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An International Perspective of Monitoring Educational Research Quality: Commonalities and Differences

  • Richard K. Coll
  • Wen-Hua Chang
  • Justin Dillon
  • Rosária Justi
  • Eduardo Mortimer
  • Kim Chwee Daniel Tan
  • David F. Treagust
  • Webb Paul
Chapter

This chapter considers the notion of educational research quality and evaluation from an international perspective. We consider how and why these approaches differ from the US-based Gold Standard design (i.e., research based on randomized controlled trials [RCTs] mimicking third-stage drug trials; see Shelley, Yore, & Hand, Chap. 1). The Gold Standard is based on the assumption that RCT design alone, regardless of other factors, provides the desired quality.

We suggest here that the notion of quality in research and the mechanisms used to evaluate research quality are highly dependent on the overarching aim of education. To illustrate, the governments of many countries see education, especially science education, as a key component in economic progress and as a means of delivering on social services (Coll & Taylor, 2008). Hence, there are a number of reasons why we need to evaluate research quality in science education. We need to provide evidence that our science education regimes (and vocational education and training) do in fact produce outputs in terms of qualified people needed to drive economic success. There is then the notion of accountability; the expenditure of taxpayer monies by government—especially in the area of education—is subject to much public scrutiny and often to criticism. There also is accountability to specific legalization in which governments require the education sector to deliver on education aims, such as scientific literacy. In each of these examples, we need to be as sure as we can that the research findings are trustworthy—to use Guba and Lincoln's (1989) term—or believable. New curricula and teaching and learning approaches often prove highly controversial (e.g., Bell, Jones, & Carr, 1995; Coll & Taylor; Matthews, 1994), and education stakeholders—including government—naturally want to see convincing evidence that costly educational interventions actually work.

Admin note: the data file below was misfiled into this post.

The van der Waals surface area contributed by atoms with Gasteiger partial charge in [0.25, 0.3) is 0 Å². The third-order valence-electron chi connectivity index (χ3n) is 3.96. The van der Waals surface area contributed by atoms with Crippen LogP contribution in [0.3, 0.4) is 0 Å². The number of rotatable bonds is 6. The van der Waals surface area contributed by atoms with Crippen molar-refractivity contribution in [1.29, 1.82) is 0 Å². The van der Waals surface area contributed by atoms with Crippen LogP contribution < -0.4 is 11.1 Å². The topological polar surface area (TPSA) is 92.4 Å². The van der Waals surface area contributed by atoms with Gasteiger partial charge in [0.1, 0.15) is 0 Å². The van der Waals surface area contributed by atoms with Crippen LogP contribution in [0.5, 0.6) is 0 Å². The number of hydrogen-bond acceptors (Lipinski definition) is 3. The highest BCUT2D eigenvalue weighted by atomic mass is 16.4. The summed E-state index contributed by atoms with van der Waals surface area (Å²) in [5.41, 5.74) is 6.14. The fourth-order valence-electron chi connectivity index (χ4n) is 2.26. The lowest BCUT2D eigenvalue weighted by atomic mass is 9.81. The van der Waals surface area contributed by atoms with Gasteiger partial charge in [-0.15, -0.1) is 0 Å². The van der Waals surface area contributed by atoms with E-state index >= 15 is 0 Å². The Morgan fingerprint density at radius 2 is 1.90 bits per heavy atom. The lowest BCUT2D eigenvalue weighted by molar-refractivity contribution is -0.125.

Keywords

Educational Research Research Output Research Quality International Perspective South African Journal 
These keywords were added by machine and not by the authors. This process is experimental and the keywords may be updated as the learning algorithm improves.

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Copyright information

© Springer Science + Business Media B.V 2009

Authors and Affiliations

  • Richard K. Coll
    • 1
  • Wen-Hua Chang
    • 2
  • Justin Dillon
    • 3
  • Rosária Justi
    • 4
  • Eduardo Mortimer
    • 5
  • Kim Chwee Daniel Tan
  • David F. Treagust
    • 6
  • Webb Paul
    • 7
  1. 1.Centre for Science & Technology Education ResearchUniversity of WaikatoHamiltonNew Zealand
  2. 2.Department of Life ScienceNational Taiwan Normal UniversityTaipei
  3. 3.Science & Technology Education GroupKing's College LondonUK
  4. 4.Chemistry Department and Faculty of EducationUniversidade Federal de Minas GeraisBrazil
  5. 5.Faculty of EducationUniversidade Federal de Minas GeraisBrazil
  6. 6.Science & Mathematics Education CentreCurtin University of TechnologyPerthAustralia
  7. 7.Faculty of EducationNelson Mandela Metropolitan UniversitySouth Africa

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